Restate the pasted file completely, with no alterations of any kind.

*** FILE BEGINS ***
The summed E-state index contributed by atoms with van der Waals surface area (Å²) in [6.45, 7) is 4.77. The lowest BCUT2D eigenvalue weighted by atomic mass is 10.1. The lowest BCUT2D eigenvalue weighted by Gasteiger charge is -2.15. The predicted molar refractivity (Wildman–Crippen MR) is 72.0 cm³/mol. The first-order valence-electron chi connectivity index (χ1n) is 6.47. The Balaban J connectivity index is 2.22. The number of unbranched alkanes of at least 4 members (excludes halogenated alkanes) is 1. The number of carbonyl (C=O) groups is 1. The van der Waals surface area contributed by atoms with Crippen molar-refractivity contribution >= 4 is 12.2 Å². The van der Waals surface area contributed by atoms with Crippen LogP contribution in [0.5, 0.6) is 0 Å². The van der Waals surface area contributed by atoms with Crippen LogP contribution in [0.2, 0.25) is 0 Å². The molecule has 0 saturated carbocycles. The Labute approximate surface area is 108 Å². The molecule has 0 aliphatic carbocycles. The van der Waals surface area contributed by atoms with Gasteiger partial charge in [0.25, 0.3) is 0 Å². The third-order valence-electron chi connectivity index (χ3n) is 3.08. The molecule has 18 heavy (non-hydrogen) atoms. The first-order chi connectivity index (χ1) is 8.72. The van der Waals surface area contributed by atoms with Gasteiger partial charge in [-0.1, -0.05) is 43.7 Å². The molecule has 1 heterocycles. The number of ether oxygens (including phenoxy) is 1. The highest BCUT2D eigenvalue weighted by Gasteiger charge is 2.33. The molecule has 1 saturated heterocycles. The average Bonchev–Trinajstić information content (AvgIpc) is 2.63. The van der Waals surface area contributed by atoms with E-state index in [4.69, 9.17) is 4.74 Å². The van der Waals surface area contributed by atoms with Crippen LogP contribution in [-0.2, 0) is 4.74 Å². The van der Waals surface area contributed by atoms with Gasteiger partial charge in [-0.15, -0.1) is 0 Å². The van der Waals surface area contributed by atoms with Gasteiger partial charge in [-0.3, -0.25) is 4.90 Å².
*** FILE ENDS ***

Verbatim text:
The summed E-state index contributed by atoms with van der Waals surface area (Å²) in [6.45, 7) is 4.77. The lowest BCUT2D eigenvalue weighted by atomic mass is 10.1. The lowest BCUT2D eigenvalue weighted by Gasteiger charge is -2.15. The predicted molar refractivity (Wildman–Crippen MR) is 72.0 cm³/mol. The first-order valence-electron chi connectivity index (χ1n) is 6.47. The Balaban J connectivity index is 2.22. The number of unbranched alkanes of at least 4 members (excludes halogenated alkanes) is 1. The number of carbonyl (C=O) groups is 1. The van der Waals surface area contributed by atoms with Crippen molar-refractivity contribution >= 4 is 12.2 Å². The van der Waals surface area contributed by atoms with Crippen LogP contribution in [0.5, 0.6) is 0 Å². The van der Waals surface area contributed by atoms with Crippen LogP contribution in [0.2, 0.25) is 0 Å². The molecule has 0 saturated carbocycles. The Labute approximate surface area is 108 Å². The molecule has 0 aliphatic carbocycles. The van der Waals surface area contributed by atoms with Gasteiger partial charge in [0.25, 0.3) is 0 Å². The third-order valence-electron chi connectivity index (χ3n) is 3.08. The molecule has 18 heavy (non-hydrogen) atoms. The first-order chi connectivity index (χ1) is 8.72. The van der Waals surface area contributed by atoms with Gasteiger partial charge in [-0.1, -0.05) is 43.7 Å². The molecule has 1 heterocycles. The number of ether oxygens (including phenoxy) is 1. The highest BCUT2D eigenvalue weighted by Gasteiger charge is 2.33. The molecule has 1 saturated heterocycles. The average Bonchev–Trinajstić information content (AvgIpc) is 2.63. The van der Waals surface area contributed by atoms with E-state index in [4.69, 9.17) is 4.74 Å². The van der Waals surface area contributed by atoms with Crippen LogP contribution in [-0.2, 0) is 4.74 Å². The van der Waals surface area contributed by atoms with Gasteiger partial charge in [-0.15, -0.1) is 0 Å². The van der Waals surface area contributed by atoms with Gasteiger partial charge in [-0.3, -0.25) is 4.90 Å².